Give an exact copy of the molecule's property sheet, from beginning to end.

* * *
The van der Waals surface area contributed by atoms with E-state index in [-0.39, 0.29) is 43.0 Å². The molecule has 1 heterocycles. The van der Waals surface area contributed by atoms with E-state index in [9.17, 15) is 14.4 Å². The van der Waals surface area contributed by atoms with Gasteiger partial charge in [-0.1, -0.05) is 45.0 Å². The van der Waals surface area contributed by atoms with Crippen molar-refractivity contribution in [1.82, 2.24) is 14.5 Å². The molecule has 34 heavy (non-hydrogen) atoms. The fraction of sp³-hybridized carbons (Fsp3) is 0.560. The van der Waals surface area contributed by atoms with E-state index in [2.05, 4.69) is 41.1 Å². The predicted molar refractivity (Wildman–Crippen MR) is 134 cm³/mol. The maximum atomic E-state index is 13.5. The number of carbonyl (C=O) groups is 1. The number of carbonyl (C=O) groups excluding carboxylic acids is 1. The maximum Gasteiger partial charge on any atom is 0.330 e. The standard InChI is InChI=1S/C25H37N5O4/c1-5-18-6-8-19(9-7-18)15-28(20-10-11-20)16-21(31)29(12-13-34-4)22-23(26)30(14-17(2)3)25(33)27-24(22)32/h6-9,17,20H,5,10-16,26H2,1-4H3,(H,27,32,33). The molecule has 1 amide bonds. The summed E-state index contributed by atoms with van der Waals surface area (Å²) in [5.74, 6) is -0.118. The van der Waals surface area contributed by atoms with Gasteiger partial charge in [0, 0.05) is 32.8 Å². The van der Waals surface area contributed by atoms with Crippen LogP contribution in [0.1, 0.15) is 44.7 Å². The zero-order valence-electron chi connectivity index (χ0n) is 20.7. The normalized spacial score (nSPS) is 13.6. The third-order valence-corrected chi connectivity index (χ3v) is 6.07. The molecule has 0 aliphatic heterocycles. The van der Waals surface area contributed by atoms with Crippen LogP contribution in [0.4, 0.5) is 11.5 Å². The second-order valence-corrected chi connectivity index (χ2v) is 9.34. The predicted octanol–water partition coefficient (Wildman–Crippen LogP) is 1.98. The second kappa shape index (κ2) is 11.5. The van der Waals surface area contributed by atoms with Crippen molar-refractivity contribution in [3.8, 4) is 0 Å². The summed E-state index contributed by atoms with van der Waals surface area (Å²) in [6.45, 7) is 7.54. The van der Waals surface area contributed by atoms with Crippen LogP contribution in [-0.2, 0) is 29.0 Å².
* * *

The van der Waals surface area contributed by atoms with E-state index in [-0.39, 0.29) is 43.0 Å². The molecule has 1 heterocycles. The van der Waals surface area contributed by atoms with E-state index in [9.17, 15) is 14.4 Å². The van der Waals surface area contributed by atoms with Gasteiger partial charge in [-0.1, -0.05) is 45.0 Å². The van der Waals surface area contributed by atoms with Crippen molar-refractivity contribution in [1.82, 2.24) is 14.5 Å². The molecule has 34 heavy (non-hydrogen) atoms. The fraction of sp³-hybridized carbons (Fsp3) is 0.560. The van der Waals surface area contributed by atoms with E-state index in [2.05, 4.69) is 41.1 Å². The predicted molar refractivity (Wildman–Crippen MR) is 134 cm³/mol. The maximum atomic E-state index is 13.5. The number of carbonyl (C=O) groups is 1. The number of carbonyl (C=O) groups excluding carboxylic acids is 1. The maximum Gasteiger partial charge on any atom is 0.330 e. The standard InChI is InChI=1S/C25H37N5O4/c1-5-18-6-8-19(9-7-18)15-28(20-10-11-20)16-21(31)29(12-13-34-4)22-23(26)30(14-17(2)3)25(33)27-24(22)32/h6-9,17,20H,5,10-16,26H2,1-4H3,(H,27,32,33). The molecule has 1 amide bonds. The summed E-state index contributed by atoms with van der Waals surface area (Å²) in [5.74, 6) is -0.118. The van der Waals surface area contributed by atoms with Gasteiger partial charge in [0, 0.05) is 32.8 Å². The van der Waals surface area contributed by atoms with Crippen LogP contribution in [0.1, 0.15) is 44.7 Å². The zero-order valence-electron chi connectivity index (χ0n) is 20.7. The normalized spacial score (nSPS) is 13.6. The third-order valence-corrected chi connectivity index (χ3v) is 6.07. The molecule has 0 aliphatic heterocycles. The van der Waals surface area contributed by atoms with Crippen LogP contribution in [0.4, 0.5) is 11.5 Å². The second-order valence-corrected chi connectivity index (χ2v) is 9.34. The predicted octanol–water partition coefficient (Wildman–Crippen LogP) is 1.98. The second kappa shape index (κ2) is 11.5. The van der Waals surface area contributed by atoms with Crippen molar-refractivity contribution in [3.8, 4) is 0 Å². The summed E-state index contributed by atoms with van der Waals surface area (Å²) in [6.45, 7) is 7.54. The van der Waals surface area contributed by atoms with Crippen LogP contribution in [-0.2, 0) is 29.0 Å².